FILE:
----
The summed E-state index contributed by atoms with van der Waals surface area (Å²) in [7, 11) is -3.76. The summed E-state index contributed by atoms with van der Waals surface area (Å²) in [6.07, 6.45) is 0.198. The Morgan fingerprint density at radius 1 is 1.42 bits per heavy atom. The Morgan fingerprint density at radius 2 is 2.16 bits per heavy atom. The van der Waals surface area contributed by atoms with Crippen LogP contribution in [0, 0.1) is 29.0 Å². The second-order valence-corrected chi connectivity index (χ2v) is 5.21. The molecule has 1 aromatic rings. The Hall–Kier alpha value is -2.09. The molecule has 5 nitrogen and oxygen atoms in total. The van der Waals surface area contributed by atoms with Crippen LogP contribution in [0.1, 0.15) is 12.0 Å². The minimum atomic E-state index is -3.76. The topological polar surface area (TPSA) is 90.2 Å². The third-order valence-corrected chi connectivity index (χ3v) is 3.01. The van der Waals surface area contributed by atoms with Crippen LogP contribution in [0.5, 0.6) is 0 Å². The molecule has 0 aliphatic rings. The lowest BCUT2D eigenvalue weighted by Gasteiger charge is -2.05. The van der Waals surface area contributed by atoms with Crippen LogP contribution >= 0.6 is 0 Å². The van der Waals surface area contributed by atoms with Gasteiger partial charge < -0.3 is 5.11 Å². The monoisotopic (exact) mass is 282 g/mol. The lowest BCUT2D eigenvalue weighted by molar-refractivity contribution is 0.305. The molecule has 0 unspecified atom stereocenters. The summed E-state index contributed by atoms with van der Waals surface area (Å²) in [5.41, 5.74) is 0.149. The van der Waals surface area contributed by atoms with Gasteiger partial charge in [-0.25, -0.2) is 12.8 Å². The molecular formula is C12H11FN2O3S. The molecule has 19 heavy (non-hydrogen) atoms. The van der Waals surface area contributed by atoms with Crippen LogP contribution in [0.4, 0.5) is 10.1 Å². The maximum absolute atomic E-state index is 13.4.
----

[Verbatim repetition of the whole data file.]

The summed E-state index contributed by atoms with van der Waals surface area (Å²) in [7, 11) is -3.76. The summed E-state index contributed by atoms with van der Waals surface area (Å²) in [6.07, 6.45) is 0.198. The Morgan fingerprint density at radius 1 is 1.42 bits per heavy atom. The Morgan fingerprint density at radius 2 is 2.16 bits per heavy atom. The van der Waals surface area contributed by atoms with Crippen LogP contribution in [0, 0.1) is 29.0 Å². The second-order valence-corrected chi connectivity index (χ2v) is 5.21. The molecule has 1 aromatic rings. The Hall–Kier alpha value is -2.09. The molecule has 5 nitrogen and oxygen atoms in total. The van der Waals surface area contributed by atoms with Crippen LogP contribution in [0.1, 0.15) is 12.0 Å². The minimum atomic E-state index is -3.76. The topological polar surface area (TPSA) is 90.2 Å². The third-order valence-corrected chi connectivity index (χ3v) is 3.01. The van der Waals surface area contributed by atoms with Crippen LogP contribution in [0.5, 0.6) is 0 Å². The molecule has 0 aliphatic rings. The lowest BCUT2D eigenvalue weighted by Gasteiger charge is -2.05. The van der Waals surface area contributed by atoms with Crippen LogP contribution >= 0.6 is 0 Å². The van der Waals surface area contributed by atoms with Gasteiger partial charge < -0.3 is 5.11 Å². The monoisotopic (exact) mass is 282 g/mol. The lowest BCUT2D eigenvalue weighted by molar-refractivity contribution is 0.305. The molecule has 0 unspecified atom stereocenters. The summed E-state index contributed by atoms with van der Waals surface area (Å²) in [5.41, 5.74) is 0.149. The van der Waals surface area contributed by atoms with Gasteiger partial charge in [-0.25, -0.2) is 12.8 Å². The molecular formula is C12H11FN2O3S. The molecule has 19 heavy (non-hydrogen) atoms. The van der Waals surface area contributed by atoms with Crippen LogP contribution in [0.4, 0.5) is 10.1 Å². The maximum absolute atomic E-state index is 13.4.